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Rooting round in a second-hand bookshop a few weeks ago, I came across a copy of the 1906 Boosey & Hawkes New National Songbook. Having a soft spot for this sort of thing, I took it down from the shelf and scanned the index eagerly. Amongst the old familiar favourites, such as The Vicar of Bray and Scots, wha hae wi'Wallace bled, my eye was caught by a number I hadn't before seen, Marching to Candahar. It turned out to be by the once famous songwriter A.P. Graves. It had a stirring tune with an attractive Irish lilt, but the lyrics themselves were far more striking. "Marching and marching/ Away for Candahar/ They say she's sore beset/ But thro' the Afghan net/ We boys will break/ and no mistake/ And save the city yet."

The song, which commemorates a famous exploit from the Second Afghan War in 1880, where British troops under General Roberts rushed from Kabul to Kandahar to save the south of the country after a terrible defeat, serves as a sudden and poignant reminder. This is not the first time we have been where we are now in Afghanistan. Throughout the 19th and early 20th centuries, we were drawn to interfere with the country again and again. Many times before have British forces suffered at the hands of snipers, guerrilla fighters and suicide attackers in the wilds of Kandahar and Helmand. Names such as Jalalabad, Lashkar Gah and Waziristan were just as frequent in the Victorian newspapers as they are today. And for 200 years a string of British and foreign governments, making policy in haste without properly considering the history and nature of the place, have found themselves stymied in the mountains of the border and the deserts of the south.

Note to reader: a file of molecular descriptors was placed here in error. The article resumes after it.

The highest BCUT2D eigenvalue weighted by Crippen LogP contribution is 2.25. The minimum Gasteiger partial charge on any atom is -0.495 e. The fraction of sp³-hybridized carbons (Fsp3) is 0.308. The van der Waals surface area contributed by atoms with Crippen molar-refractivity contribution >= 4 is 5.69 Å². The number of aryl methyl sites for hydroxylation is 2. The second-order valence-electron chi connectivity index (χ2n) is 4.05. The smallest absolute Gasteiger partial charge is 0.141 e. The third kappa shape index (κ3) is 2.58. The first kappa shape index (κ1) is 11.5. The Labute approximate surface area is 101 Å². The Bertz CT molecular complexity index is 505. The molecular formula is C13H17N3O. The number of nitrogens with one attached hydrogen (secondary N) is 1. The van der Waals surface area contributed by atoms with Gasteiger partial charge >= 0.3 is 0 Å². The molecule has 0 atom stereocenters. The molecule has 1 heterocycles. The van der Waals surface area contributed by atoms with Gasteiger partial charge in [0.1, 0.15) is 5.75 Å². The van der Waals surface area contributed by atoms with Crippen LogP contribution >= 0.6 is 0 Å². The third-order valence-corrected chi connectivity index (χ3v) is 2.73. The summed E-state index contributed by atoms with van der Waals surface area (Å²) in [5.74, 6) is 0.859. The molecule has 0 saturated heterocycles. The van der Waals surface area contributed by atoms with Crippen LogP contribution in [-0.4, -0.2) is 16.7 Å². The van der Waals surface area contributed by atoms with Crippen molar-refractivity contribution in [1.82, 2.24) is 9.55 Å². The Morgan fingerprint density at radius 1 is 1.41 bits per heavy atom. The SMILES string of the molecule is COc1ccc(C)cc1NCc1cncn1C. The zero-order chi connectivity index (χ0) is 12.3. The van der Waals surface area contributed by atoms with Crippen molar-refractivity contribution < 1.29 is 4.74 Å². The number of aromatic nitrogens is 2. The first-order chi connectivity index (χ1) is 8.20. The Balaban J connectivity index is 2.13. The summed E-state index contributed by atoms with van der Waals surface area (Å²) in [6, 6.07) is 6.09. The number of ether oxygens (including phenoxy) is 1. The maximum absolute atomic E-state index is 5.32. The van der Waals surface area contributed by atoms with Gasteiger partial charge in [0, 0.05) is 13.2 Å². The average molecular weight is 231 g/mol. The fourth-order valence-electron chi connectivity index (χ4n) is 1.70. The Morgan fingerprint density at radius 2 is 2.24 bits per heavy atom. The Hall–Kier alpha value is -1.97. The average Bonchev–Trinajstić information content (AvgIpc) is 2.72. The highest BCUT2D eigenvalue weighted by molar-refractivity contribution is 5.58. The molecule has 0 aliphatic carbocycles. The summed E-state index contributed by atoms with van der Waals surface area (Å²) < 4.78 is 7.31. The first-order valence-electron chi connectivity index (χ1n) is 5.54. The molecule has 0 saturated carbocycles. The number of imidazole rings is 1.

Foreign intervention in Afghanistan is as old as history itself. King Cyrus of Persia in the 6th century BC, Alexander the Great, the early Arab Muslim armies in the 7th century AD all bear testament to this fact. 500 years after the Arabs, Genghis Khan was drawn into the region, and wrought infinitely greater damage on Herat and Bamiyan than ever the Taliban could dare. Most of these invaders were drawn to the region by Afghanistan's crucial position in Asia. There was little in the country itself to attract them, but its central location meant that any empire, whether based in Iran, India or Central Asia, felt drawn to hold pieces of Afghanistan to act as a buffer or marcher territory for protection. The fact that Afghanistan is difficult to hold, and does not offer any ideal geographical lines along which it can be divided was the reason that so many of these outsiders ultimately came to grief. However, such was the perceived strategic imperative of shoring up one's frontiers by controlling part or all of Afghanistan that none of its neighbours have been ever able to leave it alone.

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